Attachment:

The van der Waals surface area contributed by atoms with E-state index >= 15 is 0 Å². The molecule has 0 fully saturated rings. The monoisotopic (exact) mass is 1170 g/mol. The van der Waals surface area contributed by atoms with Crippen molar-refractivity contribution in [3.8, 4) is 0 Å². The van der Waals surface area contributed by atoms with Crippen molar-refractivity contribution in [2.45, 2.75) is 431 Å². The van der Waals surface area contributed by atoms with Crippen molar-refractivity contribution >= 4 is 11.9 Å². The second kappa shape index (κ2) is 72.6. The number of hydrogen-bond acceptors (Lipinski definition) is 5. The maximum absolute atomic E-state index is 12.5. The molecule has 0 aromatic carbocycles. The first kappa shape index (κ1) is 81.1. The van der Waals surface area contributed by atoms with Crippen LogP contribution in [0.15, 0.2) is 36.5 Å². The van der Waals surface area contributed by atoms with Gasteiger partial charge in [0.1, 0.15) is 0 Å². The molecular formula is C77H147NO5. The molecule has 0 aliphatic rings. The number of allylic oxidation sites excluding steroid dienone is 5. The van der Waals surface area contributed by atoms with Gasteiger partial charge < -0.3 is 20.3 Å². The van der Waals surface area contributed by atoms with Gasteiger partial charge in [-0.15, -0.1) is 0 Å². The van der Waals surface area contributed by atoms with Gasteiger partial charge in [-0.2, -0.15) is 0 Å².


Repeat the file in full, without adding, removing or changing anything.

The van der Waals surface area contributed by atoms with E-state index >= 15 is 0 Å². The molecule has 0 fully saturated rings. The monoisotopic (exact) mass is 1170 g/mol. The van der Waals surface area contributed by atoms with Crippen molar-refractivity contribution in [3.8, 4) is 0 Å². The van der Waals surface area contributed by atoms with Crippen molar-refractivity contribution in [2.45, 2.75) is 431 Å². The van der Waals surface area contributed by atoms with Crippen molar-refractivity contribution >= 4 is 11.9 Å². The second kappa shape index (κ2) is 72.6. The number of hydrogen-bond acceptors (Lipinski definition) is 5. The maximum absolute atomic E-state index is 12.5. The molecule has 0 aromatic carbocycles. The first kappa shape index (κ1) is 81.1. The van der Waals surface area contributed by atoms with Crippen LogP contribution in [0.15, 0.2) is 36.5 Å². The van der Waals surface area contributed by atoms with Gasteiger partial charge in [0.1, 0.15) is 0 Å². The molecular formula is C77H147NO5. The molecule has 0 aliphatic rings. The number of allylic oxidation sites excluding steroid dienone is 5. The van der Waals surface area contributed by atoms with Gasteiger partial charge < -0.3 is 20.3 Å². The van der Waals surface area contributed by atoms with Gasteiger partial charge in [-0.15, -0.1) is 0 Å². The van der Waals surface area contributed by atoms with Gasteiger partial charge in [-0.2, -0.15) is 0 Å².